Any More Upside in eBay Stock?
eBay Inc (NASDAQ:EBAY) will be 21 years old next month, making it one of the oldest Internet companies in existence. So, what can investors expect from eBay stock, and is it worth owning long-term? Before I get into that, let’s consider the last 12 months.
eBay stock is up roughly 20% since the beginning of the year, after spending nearly the entire first half under water.
eBay stock has had a meaningful run-up in the last eight weeks, which can be attributed to the positive earnings guidance that company officials offered during its Q2 2016 earnings announcement. (Source: “Q2 2016 Financial,” eBay Inc, July 20, 2016.) But what can shareholders expect from eBay Inc going forward?
Where’s the Growth for eBay Coming From?
The company defines itself in terms of its three business segments: its online marketplace (the global “ebay.com” portal), “StubHub” (its online marketplace for anything you need a ticket to get into), and “Classifieds” (local online classified ads like Craigslist and other international brands). Among these segments, the marketplace is the most important.
At the end of 2015, eBay.com generated more than $6.1 billion in transaction revenue and nearly $1.1 billion in advertising/marketing revenue. StubHub came in second at about $725.0 million. And their Classifieds properties brought in an additional $703.0 million in “marketing services and other” revenue. (Source: “eBay Inc (Filer) CIK: 0001065088,” U.S. Securities and Exchanges Commission, December 31, 2015.)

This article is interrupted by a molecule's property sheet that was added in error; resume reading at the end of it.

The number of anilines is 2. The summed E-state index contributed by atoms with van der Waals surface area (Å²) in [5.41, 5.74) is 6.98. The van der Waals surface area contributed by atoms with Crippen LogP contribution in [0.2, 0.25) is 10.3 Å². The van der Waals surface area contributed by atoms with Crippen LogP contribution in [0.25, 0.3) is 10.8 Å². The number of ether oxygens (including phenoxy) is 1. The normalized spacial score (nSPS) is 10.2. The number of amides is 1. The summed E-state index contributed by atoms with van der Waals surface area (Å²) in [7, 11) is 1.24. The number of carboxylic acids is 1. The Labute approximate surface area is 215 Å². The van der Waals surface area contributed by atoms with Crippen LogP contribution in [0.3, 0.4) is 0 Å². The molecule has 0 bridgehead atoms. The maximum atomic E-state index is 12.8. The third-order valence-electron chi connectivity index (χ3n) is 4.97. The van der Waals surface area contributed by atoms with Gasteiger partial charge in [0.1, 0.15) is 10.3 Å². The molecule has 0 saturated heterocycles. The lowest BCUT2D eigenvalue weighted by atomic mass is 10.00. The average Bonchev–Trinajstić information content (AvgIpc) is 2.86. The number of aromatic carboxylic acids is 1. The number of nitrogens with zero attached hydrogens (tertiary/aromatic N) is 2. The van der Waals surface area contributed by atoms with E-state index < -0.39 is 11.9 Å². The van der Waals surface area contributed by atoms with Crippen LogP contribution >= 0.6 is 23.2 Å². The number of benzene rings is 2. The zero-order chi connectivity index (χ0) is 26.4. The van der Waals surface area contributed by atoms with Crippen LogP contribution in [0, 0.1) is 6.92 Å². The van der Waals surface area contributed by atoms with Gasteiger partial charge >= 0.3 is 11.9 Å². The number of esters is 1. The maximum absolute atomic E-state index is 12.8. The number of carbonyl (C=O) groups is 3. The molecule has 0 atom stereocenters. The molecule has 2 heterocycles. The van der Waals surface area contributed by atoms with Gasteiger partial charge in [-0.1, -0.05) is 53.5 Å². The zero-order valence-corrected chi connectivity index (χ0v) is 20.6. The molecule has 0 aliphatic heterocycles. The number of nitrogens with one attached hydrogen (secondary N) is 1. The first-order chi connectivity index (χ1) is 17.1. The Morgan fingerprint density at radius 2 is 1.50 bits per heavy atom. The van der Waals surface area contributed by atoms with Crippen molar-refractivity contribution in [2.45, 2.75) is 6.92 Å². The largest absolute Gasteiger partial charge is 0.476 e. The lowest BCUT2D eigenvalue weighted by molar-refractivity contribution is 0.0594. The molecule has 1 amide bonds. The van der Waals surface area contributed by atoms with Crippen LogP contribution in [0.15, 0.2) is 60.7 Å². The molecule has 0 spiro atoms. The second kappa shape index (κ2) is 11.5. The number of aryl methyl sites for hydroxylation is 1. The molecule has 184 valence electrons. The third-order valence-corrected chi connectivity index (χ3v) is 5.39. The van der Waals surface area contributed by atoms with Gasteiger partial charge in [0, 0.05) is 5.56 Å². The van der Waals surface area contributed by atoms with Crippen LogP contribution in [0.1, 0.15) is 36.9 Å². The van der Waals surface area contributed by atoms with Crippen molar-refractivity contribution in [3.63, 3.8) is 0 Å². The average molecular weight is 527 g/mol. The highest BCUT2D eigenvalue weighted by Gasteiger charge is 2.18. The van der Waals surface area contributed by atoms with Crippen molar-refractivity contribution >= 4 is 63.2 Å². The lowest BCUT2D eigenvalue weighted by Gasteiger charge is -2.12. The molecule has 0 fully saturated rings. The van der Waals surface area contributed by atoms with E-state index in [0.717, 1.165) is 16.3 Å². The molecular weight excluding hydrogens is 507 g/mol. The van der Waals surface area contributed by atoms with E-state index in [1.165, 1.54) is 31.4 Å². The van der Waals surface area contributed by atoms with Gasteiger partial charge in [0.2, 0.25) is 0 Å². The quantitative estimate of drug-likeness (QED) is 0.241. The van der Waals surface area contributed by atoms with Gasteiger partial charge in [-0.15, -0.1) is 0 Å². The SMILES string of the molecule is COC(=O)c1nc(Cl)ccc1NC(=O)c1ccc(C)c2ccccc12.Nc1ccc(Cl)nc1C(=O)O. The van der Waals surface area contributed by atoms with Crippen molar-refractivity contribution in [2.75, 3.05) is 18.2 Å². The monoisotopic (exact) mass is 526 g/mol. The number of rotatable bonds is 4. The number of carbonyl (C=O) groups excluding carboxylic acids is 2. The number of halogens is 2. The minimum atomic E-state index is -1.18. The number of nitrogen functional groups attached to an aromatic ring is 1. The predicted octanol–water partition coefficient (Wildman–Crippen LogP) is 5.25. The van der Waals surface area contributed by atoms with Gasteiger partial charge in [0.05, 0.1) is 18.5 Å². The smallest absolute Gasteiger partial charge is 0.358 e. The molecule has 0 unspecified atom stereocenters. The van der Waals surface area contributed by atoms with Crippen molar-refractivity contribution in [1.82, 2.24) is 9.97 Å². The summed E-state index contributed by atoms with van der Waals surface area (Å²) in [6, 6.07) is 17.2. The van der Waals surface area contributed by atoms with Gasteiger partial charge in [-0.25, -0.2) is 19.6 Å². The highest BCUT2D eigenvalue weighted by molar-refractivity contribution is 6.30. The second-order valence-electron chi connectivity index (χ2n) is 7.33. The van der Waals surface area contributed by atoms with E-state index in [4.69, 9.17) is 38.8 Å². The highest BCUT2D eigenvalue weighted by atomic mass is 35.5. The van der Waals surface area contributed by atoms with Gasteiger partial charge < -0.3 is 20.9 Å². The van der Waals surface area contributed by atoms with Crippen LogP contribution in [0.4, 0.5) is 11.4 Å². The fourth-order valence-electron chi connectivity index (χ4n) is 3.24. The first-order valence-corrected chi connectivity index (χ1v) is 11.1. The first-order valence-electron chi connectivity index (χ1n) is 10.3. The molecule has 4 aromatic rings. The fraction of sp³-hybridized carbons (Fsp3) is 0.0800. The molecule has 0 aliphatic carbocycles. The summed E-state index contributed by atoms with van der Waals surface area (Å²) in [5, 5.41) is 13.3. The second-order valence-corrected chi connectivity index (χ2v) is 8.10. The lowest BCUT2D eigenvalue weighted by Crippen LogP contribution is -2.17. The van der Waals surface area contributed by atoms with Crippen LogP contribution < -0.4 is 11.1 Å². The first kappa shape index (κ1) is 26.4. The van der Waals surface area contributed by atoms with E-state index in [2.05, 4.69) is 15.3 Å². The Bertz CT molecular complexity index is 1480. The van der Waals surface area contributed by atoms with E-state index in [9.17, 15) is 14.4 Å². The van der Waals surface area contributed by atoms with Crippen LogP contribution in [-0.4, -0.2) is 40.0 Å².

For me, the main questions for investors ought to be: 1) How will eBay Inc grow each of these segments? 2) Where is that growth going to come from? and 3) Will these be the only segments that drive eBay stock over the next 21 years?
eBay’s marketplace business has evolved from being a place where people auctioned off vintage knick-knacks and sold them to the highest bidder to a place where now 80% of the items sold are brand-new, and about 86% of the company’s total gross merchandise volume (GMV) comes from fixed-price sales. (Source: eBay Inc – Q2 2016 Company Fast Facts, eBay Inc, last accessed August 24, 2016.)
To me, that sounds a lot like what Amazon.com, Inc. (NASDAQ: AMZN) does. Except that Amazon generates about $100.0 billion doing it, compared to eBay Inc’s roughly $8.0 billion. (Source: U.S. Securities and Exchanges Commission, op cit.) So, there is an obvious market share to gain, but unless Amazon stumbles, it could be tough to come by.
StubHub’s aforementioned $725.0 million in revenue represents about 14.5% of the total online ticket sales market, so here too there is plenty of market share up for grabs. (Source: “Online Event Ticket Sales in the US: Market Research Report,” IBISWorld, last accessed August 24, 2016.) It’s just a matter of how eBay Inc goes about getting it.
The really interesting segment, however, might just be the online classified ad business, which operates in a global industry that could generate $47.0 billion annually by 2020. eBay Inc’s roughly $700-million piece of that pie is more crumbs than slice, so there is huge upside here. (Source: “Here’s Why Online Classifieds Are Fascinating,” Mahesh VC, March 22, 2016.) And there are two reasons why this is the most thought-provoking segment in my opinion.
The Bottom Line For eBay Stock
The first is that eBay Inc’s 2015 annual report states that the company is “driven by the notion of persistent reinvention.” Owning this industry would definitely reinvent the company. The second reason is that eBay Inc has more than $8.0 billion in cash and short-term investments sitting on its balance sheet. (Source: U.S. Securities and Exchanges Commission, op cit.) That’s more than enough to make the types of acquisitions necessary to reinvent this old auction house.
These may be enough reasons to tuck eBay stock away and see how it ages.